On section 14 of the Civil Liability and Courts Act, the change in data retention and the GDPR regulations has resulted in an anomaly in law. Somebody who has imagery or video footage is obliged by law to delete that imagery within one month. The unfairness of this requirement is clear to me and obliges us to do something about it. We are reconciling the period within which an insured person must inform someone else that he or she may take a case with the time within which imagery and video footage must be deleted. This is to ensure the person against whom a claim is being made can protect that imagery or video footage and have a proper defence. That is fair. By law, one is obliged to delete such footage after one month. It is absolutely appropriate that the two time schedules are merged into the same period.

It is also appropriate that if one does not have a reasonable ground for failing to inform the person against whom a claim may have been taken, the judge can draw inferences from that. On too many occasions, people first find out about a claim against them when they seek to renew their insurance premium and find there has been a loading. That is not fair or right either.

Section 14 also makes a change on the affidavit. We must give people an opportunity to mount a proper defence.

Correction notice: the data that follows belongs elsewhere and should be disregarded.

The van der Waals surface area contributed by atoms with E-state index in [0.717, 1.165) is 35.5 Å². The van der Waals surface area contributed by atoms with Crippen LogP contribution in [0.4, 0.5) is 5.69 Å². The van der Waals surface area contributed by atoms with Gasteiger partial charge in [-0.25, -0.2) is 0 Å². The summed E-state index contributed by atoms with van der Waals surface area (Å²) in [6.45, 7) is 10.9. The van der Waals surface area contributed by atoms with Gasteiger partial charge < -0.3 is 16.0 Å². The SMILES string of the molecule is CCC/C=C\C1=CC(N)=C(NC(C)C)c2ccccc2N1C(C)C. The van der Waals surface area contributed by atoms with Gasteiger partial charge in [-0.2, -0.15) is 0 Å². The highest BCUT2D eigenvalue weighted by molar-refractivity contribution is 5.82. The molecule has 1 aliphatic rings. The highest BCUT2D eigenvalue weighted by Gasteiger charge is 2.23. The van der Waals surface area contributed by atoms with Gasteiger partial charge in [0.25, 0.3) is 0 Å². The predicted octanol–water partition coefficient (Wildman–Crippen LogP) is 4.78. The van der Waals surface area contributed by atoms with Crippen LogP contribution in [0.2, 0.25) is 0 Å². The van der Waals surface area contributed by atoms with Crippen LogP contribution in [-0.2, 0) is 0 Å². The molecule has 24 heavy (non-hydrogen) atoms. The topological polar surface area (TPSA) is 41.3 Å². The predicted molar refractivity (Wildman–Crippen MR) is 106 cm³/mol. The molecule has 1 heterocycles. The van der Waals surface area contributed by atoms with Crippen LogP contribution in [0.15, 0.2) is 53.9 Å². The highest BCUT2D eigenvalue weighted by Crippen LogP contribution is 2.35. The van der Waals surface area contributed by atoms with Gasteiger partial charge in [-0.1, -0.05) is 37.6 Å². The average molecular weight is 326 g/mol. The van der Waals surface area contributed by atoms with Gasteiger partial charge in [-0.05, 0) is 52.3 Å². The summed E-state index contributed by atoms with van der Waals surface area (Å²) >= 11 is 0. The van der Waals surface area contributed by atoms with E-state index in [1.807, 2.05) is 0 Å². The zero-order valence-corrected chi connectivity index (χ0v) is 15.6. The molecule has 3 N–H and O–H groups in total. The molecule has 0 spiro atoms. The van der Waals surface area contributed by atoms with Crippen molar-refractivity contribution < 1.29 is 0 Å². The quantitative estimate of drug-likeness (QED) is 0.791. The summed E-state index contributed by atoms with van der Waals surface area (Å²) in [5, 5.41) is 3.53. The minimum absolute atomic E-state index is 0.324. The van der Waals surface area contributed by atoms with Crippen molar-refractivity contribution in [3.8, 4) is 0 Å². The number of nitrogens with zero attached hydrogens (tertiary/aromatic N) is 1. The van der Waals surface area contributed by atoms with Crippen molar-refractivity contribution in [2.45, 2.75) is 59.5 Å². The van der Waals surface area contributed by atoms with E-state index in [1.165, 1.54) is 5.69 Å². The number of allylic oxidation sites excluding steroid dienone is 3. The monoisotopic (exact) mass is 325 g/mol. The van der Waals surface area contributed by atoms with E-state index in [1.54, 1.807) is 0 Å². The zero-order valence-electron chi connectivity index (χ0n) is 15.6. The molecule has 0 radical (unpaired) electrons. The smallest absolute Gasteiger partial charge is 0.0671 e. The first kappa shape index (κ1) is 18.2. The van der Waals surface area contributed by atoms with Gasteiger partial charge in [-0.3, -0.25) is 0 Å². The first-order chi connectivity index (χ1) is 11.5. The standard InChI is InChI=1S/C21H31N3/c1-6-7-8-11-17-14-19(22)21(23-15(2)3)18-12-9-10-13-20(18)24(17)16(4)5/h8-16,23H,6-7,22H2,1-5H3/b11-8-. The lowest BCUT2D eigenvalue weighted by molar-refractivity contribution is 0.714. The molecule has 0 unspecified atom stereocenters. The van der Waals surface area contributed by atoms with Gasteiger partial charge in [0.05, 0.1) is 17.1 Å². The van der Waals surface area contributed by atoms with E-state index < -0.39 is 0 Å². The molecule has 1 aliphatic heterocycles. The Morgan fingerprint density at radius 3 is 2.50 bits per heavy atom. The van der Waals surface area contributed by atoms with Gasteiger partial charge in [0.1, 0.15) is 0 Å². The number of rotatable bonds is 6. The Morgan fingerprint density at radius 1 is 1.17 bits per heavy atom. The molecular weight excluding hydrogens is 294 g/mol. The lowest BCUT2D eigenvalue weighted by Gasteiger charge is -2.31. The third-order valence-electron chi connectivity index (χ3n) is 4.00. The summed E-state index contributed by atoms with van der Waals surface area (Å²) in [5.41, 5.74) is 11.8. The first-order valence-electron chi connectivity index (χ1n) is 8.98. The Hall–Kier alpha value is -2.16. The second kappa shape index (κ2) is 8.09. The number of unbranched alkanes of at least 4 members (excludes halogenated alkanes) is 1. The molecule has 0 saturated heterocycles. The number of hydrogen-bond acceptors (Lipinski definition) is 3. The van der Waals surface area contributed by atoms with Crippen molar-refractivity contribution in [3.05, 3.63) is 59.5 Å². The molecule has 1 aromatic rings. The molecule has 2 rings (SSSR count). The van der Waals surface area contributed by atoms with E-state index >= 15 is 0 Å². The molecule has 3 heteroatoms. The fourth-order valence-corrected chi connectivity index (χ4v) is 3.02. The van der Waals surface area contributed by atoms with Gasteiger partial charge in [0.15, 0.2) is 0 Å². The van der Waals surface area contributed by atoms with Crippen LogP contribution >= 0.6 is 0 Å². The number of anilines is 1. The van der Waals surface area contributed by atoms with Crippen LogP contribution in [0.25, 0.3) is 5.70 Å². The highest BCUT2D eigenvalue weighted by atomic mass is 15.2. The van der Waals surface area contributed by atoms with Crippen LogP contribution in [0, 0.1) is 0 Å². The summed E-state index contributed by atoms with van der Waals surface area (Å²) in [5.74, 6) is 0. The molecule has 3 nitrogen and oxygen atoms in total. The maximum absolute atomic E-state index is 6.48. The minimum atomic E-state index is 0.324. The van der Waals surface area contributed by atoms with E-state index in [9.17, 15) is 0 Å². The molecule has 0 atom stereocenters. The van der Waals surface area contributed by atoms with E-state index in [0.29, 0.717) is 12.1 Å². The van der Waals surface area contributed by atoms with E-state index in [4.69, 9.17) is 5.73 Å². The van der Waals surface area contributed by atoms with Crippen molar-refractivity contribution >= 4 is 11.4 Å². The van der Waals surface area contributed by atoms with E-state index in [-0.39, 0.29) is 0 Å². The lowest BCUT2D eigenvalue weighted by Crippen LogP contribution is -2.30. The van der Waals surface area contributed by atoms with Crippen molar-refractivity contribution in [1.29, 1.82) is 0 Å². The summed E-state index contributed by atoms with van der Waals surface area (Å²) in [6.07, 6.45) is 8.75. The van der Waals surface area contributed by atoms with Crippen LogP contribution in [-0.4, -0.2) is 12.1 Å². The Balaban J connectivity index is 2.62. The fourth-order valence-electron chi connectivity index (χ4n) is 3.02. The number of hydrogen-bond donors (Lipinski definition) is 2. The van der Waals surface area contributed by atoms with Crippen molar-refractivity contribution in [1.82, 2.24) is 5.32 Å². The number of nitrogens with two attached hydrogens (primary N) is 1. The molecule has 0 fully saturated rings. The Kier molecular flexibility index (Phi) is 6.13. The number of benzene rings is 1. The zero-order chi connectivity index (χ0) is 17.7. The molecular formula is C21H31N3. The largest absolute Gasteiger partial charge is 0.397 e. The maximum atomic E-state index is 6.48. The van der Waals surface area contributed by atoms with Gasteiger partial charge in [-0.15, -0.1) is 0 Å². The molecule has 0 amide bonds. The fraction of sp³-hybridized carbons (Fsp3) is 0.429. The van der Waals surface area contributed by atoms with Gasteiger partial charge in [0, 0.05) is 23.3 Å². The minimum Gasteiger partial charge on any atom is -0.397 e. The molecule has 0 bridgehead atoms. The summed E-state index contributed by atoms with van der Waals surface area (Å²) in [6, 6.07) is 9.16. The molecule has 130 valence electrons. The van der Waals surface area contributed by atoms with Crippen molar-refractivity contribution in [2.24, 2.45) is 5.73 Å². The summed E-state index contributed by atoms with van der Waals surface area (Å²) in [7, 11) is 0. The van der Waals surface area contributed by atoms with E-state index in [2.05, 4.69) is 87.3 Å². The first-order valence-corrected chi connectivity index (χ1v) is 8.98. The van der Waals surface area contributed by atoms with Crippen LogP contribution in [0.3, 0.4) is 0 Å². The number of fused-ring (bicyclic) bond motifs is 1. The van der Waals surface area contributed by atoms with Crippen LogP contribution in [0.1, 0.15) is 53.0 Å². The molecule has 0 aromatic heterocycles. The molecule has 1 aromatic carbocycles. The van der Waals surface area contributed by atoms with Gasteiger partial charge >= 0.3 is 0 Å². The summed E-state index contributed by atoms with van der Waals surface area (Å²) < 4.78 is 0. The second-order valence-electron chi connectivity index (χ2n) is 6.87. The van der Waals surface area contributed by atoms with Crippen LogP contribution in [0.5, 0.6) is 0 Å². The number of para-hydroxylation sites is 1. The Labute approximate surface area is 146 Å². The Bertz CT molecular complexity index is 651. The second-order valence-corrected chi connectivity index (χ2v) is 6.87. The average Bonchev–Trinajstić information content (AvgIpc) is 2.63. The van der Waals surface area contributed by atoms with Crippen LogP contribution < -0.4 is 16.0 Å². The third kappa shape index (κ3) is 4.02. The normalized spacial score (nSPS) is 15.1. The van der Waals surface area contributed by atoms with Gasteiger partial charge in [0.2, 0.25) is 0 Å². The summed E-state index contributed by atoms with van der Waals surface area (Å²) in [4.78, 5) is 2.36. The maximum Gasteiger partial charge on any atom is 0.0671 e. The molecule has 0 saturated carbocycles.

I also want to end the practice of taking fraudulent insurance claims. This is not a victimless crime. Everyone who pays a premium pays extra for fraud. I want to end the situation where that practice is a one-way bet. Claimants can chance their arm on a claim for €20,000, €30,000, €40,000 or €50,000, which can be thrown out of the civil courts by a judge who suspects an element of fraud. The difficulty arises because the interaction between the criminal courts and the civil courts has not been property constructed. We want to improve that so that the opportunity to place a one-way bet, which is part of the structure of Irish insurance, does not continue. I accept what the Senator says. We did not take these changes lightly. However, we believe there are sufficient protections within the structure to avoid an unfair impact on those with legitimate claims.